If you've been running for a while, you may find your endurance has improved but that you're not running any faster. To develop a faster pace, you need to incorporate speed training into your regular workouts. Here are some ways you can do this. Bonus: Speed training will make your runs more interesting! By setting different goals for your runs, you won't just be doing the same old, same old. The new focus will help make your workouts more exciting as well as rewarding.
Tempo runs help by getting your body to clear the lactic acid that makes your muscles tire and slow down. Our bodies are designed in such a way that we have a threshold for when the levels of blood lactate increases. By incorporating tempo runs into your workouts, you push back your body's lactate threshold.
A tempo run involves running at a comfortably hard pace (think faster than what's easily comfortable). You shouldn't be able to carry on a conversation easily, but you shouldn't be going all out either. Take it down a few notches from sprinting. On a 6-kilometre run, start with a 1-kilometre warm-up run at a comfortable pace, then run 4 kilometres at a tempo pace, then cool down on the last kilometre. Also, consider timing the run, especially if you don't typically use a timer. It'll be rewarding to monitor your pace as it improves. You can use a watch or an app such as MapMyRun or Nike+ GPS.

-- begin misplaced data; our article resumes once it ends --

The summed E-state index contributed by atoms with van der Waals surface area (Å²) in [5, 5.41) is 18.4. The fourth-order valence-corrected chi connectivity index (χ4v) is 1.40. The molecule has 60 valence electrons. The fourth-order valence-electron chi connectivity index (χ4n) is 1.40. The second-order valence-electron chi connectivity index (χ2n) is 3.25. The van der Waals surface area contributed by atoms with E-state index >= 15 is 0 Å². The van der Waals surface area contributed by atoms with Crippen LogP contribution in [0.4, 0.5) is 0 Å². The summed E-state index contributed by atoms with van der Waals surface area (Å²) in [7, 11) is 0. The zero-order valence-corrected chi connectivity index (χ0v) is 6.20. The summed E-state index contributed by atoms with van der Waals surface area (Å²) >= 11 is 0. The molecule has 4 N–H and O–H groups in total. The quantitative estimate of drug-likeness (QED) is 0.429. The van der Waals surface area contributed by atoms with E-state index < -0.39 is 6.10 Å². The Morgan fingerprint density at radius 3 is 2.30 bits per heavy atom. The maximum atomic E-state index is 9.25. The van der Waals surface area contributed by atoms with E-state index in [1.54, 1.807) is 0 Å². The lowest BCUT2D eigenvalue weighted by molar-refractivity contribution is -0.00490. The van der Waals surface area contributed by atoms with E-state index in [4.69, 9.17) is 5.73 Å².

Track work can be a bit boring, but it can provide a fantastic framework for boosting your pace. Try some 800 repeats, running at your maximum speed around the 400-metre track twice, then slow your pace to a jog for one lap, then repeat. Track work will eventually help you run faster but with the same effort.
If you don't have a track near you, you can always incorporate some simple fartlek training. Fartlek is a Swedish word meaning to alternate your pace in an unstructured way throughout your run. Use street blocks or the distance between lampposts as your markers, and in between those lampposts you've spotted, aim to run faster than your usual pace.
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